how is designing software to do more things badly superior...

        Whoosh [jwz.org]

      • by Jurily (900488)

        The more things software is asked to do the higher the chance that it will do at least some of those things poorly.

        Interestingly, this browser also demonstrates this. Vim-like key bindings? Really? Show me one person who uses the keyboard for browsing and doesn't expect F5 to reload the page.

        They quite clearly broke the Rule of Least Surprise.

    • by Draek (916851)

      Close, but not quite. It's "less is more", and if you knew anything about software development you'd know how productive such a philosophy is.

  • by DiamondGeezer (872237) on Saturday September 05, 2009 @05:02PM (#29326747) Homepage
    I suggest NUZBL.
  • Web Browser? (Score:3, Insightful)

    by RalphSleigh (899929) on Saturday September 05, 2009 @05:02PM (#29326749) Homepage

    So it's not a web browser, but rather a HTML rendering widget you can use to write a web browser, or use in other programs? I think .NET has one of those based on the I.E engine...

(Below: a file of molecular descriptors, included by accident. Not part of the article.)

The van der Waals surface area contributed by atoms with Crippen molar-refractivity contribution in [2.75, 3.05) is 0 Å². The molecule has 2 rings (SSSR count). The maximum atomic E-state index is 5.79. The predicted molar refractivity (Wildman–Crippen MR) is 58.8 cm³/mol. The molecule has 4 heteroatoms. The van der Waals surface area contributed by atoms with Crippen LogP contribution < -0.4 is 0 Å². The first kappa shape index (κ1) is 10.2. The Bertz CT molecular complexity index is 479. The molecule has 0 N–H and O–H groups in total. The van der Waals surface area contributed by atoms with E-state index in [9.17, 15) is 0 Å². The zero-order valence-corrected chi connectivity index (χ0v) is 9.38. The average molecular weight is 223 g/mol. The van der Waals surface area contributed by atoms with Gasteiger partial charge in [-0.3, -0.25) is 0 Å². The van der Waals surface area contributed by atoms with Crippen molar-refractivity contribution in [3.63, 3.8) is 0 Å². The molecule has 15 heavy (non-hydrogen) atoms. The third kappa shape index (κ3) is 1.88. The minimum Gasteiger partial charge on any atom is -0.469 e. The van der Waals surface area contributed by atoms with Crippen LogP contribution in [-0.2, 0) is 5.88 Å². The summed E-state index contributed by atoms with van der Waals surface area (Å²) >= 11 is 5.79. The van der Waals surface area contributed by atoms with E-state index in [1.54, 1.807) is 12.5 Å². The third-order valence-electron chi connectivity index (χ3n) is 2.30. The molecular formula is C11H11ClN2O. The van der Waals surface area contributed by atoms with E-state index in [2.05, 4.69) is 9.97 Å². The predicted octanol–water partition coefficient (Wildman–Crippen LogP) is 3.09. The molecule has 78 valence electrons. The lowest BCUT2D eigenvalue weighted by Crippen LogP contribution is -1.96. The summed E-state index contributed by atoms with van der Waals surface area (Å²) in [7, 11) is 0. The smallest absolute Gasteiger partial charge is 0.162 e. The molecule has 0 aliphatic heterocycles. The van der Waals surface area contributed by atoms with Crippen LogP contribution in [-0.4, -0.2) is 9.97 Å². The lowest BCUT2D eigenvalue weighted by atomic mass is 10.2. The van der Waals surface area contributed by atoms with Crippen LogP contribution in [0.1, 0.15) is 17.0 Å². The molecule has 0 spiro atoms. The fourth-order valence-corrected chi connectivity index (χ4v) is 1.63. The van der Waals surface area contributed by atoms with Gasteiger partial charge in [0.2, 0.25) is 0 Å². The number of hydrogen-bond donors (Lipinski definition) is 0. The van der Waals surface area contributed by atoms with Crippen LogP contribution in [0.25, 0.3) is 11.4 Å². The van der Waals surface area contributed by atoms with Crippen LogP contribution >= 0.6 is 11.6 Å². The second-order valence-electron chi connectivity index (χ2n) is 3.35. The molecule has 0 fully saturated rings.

• Re:Web Browser? (Score:4, Insightful)

      by Trepidity (597) <delirium-slashdot@@@hackish...org> on Saturday September 05, 2009 @05:19PM (#29326887)

      It's somewhat in between, like most Unix-style tools. It's usable as-is as a basic web browser (you can browse the web in it). It's also usable as a tool to build other things out of, but in the "app that other apps can talk to" sense, not the .NET or Java "a class library that you can link your apps to" sense.

      It's partly a philosophy of general- versus special-purpose end-user programming, monolithic vs. interlocking-parts design, etc. No real right answers, but I see a space for this. In particular, those of us who like a particular window-manager approach, and heavily use its scripting, have long complained that the web is sort of a black box out of our reach--- either you make do with what you can do with wget or links or something, or you've got to relinquish control to Firefox. Sometimes you really do just want a one-window X11 app that renders a modern web page.